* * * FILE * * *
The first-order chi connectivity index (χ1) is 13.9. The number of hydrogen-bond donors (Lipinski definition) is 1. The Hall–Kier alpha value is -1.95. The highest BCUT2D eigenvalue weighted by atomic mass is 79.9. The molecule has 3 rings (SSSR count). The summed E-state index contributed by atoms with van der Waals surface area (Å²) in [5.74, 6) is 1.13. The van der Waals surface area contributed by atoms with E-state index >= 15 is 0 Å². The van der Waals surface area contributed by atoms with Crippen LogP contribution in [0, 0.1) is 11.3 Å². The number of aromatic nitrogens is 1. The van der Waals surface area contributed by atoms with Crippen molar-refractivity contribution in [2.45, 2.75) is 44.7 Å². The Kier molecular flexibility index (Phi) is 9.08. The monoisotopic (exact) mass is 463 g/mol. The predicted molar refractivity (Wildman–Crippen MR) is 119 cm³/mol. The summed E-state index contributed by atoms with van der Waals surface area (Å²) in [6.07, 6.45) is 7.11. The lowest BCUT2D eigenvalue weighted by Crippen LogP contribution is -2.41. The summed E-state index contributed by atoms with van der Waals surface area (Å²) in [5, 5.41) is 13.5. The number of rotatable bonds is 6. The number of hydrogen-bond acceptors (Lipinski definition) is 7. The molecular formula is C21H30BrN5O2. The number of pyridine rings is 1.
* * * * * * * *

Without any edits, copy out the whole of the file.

The first-order chi connectivity index (χ1) is 13.9. The number of hydrogen-bond donors (Lipinski definition) is 1. The Hall–Kier alpha value is -1.95. The highest BCUT2D eigenvalue weighted by atomic mass is 79.9. The molecule has 3 rings (SSSR count). The summed E-state index contributed by atoms with van der Waals surface area (Å²) in [5.74, 6) is 1.13. The van der Waals surface area contributed by atoms with E-state index >= 15 is 0 Å². The van der Waals surface area contributed by atoms with Crippen LogP contribution in [0, 0.1) is 11.3 Å². The number of aromatic nitrogens is 1. The van der Waals surface area contributed by atoms with Crippen molar-refractivity contribution in [2.45, 2.75) is 44.7 Å². The Kier molecular flexibility index (Phi) is 9.08. The monoisotopic (exact) mass is 463 g/mol. The predicted molar refractivity (Wildman–Crippen MR) is 119 cm³/mol. The summed E-state index contributed by atoms with van der Waals surface area (Å²) in [6.07, 6.45) is 7.11. The lowest BCUT2D eigenvalue weighted by Crippen LogP contribution is -2.41. The summed E-state index contributed by atoms with van der Waals surface area (Å²) in [5, 5.41) is 13.5. The number of rotatable bonds is 6. The number of hydrogen-bond acceptors (Lipinski definition) is 7. The molecular formula is C21H30BrN5O2. The number of pyridine rings is 1.